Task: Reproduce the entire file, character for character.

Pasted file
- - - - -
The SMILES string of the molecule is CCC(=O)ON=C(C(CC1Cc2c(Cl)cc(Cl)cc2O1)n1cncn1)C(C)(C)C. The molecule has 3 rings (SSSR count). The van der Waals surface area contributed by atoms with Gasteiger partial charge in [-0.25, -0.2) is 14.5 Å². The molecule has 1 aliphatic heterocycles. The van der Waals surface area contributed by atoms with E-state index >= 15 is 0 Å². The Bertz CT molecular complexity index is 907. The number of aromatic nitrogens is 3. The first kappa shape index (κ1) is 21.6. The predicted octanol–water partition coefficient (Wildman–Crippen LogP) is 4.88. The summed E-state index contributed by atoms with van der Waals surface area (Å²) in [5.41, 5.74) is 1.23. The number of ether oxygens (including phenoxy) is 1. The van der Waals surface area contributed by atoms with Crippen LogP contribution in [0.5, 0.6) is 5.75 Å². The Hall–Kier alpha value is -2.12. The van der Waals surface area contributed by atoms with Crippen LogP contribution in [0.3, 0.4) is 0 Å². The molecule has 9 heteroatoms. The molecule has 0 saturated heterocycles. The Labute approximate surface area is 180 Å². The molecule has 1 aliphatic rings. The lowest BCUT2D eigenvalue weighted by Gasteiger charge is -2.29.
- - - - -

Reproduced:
The SMILES string of the molecule is CCC(=O)ON=C(C(CC1Cc2c(Cl)cc(Cl)cc2O1)n1cncn1)C(C)(C)C. The molecule has 3 rings (SSSR count). The van der Waals surface area contributed by atoms with Gasteiger partial charge in [-0.25, -0.2) is 14.5 Å². The molecule has 1 aliphatic heterocycles. The van der Waals surface area contributed by atoms with E-state index >= 15 is 0 Å². The Bertz CT molecular complexity index is 907. The number of aromatic nitrogens is 3. The first kappa shape index (κ1) is 21.6. The predicted octanol–water partition coefficient (Wildman–Crippen LogP) is 4.88. The summed E-state index contributed by atoms with van der Waals surface area (Å²) in [5.41, 5.74) is 1.23. The number of ether oxygens (including phenoxy) is 1. The van der Waals surface area contributed by atoms with Crippen LogP contribution in [0.5, 0.6) is 5.75 Å². The Hall–Kier alpha value is -2.12. The van der Waals surface area contributed by atoms with Crippen LogP contribution in [0.3, 0.4) is 0 Å². The molecule has 9 heteroatoms. The molecule has 0 saturated heterocycles. The Labute approximate surface area is 180 Å². The molecule has 1 aliphatic rings. The lowest BCUT2D eigenvalue weighted by Gasteiger charge is -2.29.